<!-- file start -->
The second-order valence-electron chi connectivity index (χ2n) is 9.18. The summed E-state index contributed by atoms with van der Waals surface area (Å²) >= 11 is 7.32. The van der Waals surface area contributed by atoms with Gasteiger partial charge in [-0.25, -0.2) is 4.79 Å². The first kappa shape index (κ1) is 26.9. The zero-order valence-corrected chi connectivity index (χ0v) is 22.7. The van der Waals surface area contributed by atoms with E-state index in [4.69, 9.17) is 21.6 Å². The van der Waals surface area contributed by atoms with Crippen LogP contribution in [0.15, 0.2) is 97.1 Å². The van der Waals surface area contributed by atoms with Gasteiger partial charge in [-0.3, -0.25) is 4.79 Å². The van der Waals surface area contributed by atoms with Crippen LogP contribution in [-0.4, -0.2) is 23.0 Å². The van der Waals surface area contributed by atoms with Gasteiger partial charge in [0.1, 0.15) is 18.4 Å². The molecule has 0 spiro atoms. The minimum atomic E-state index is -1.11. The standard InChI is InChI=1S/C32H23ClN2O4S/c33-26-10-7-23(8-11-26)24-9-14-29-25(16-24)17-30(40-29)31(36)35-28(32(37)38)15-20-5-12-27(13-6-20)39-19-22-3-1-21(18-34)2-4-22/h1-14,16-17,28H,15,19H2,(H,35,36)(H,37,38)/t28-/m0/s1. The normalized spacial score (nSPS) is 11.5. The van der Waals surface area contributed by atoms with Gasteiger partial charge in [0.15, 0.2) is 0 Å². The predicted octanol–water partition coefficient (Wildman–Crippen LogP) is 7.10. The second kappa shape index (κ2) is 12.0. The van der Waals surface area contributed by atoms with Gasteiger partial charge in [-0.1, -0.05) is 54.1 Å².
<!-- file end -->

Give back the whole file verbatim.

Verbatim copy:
The second-order valence-electron chi connectivity index (χ2n) is 9.18. The summed E-state index contributed by atoms with van der Waals surface area (Å²) >= 11 is 7.32. The van der Waals surface area contributed by atoms with Gasteiger partial charge in [-0.25, -0.2) is 4.79 Å². The first kappa shape index (κ1) is 26.9. The zero-order valence-corrected chi connectivity index (χ0v) is 22.7. The van der Waals surface area contributed by atoms with E-state index in [4.69, 9.17) is 21.6 Å². The van der Waals surface area contributed by atoms with Crippen LogP contribution in [0.15, 0.2) is 97.1 Å². The van der Waals surface area contributed by atoms with Gasteiger partial charge in [-0.3, -0.25) is 4.79 Å². The van der Waals surface area contributed by atoms with Crippen LogP contribution in [-0.4, -0.2) is 23.0 Å². The van der Waals surface area contributed by atoms with Gasteiger partial charge in [0.1, 0.15) is 18.4 Å². The molecule has 0 spiro atoms. The minimum atomic E-state index is -1.11. The standard InChI is InChI=1S/C32H23ClN2O4S/c33-26-10-7-23(8-11-26)24-9-14-29-25(16-24)17-30(40-29)31(36)35-28(32(37)38)15-20-5-12-27(13-6-20)39-19-22-3-1-21(18-34)2-4-22/h1-14,16-17,28H,15,19H2,(H,35,36)(H,37,38)/t28-/m0/s1. The normalized spacial score (nSPS) is 11.5. The van der Waals surface area contributed by atoms with Gasteiger partial charge in [0.15, 0.2) is 0 Å². The predicted octanol–water partition coefficient (Wildman–Crippen LogP) is 7.10. The second kappa shape index (κ2) is 12.0. The van der Waals surface area contributed by atoms with Gasteiger partial charge in [-0.1, -0.05) is 54.1 Å².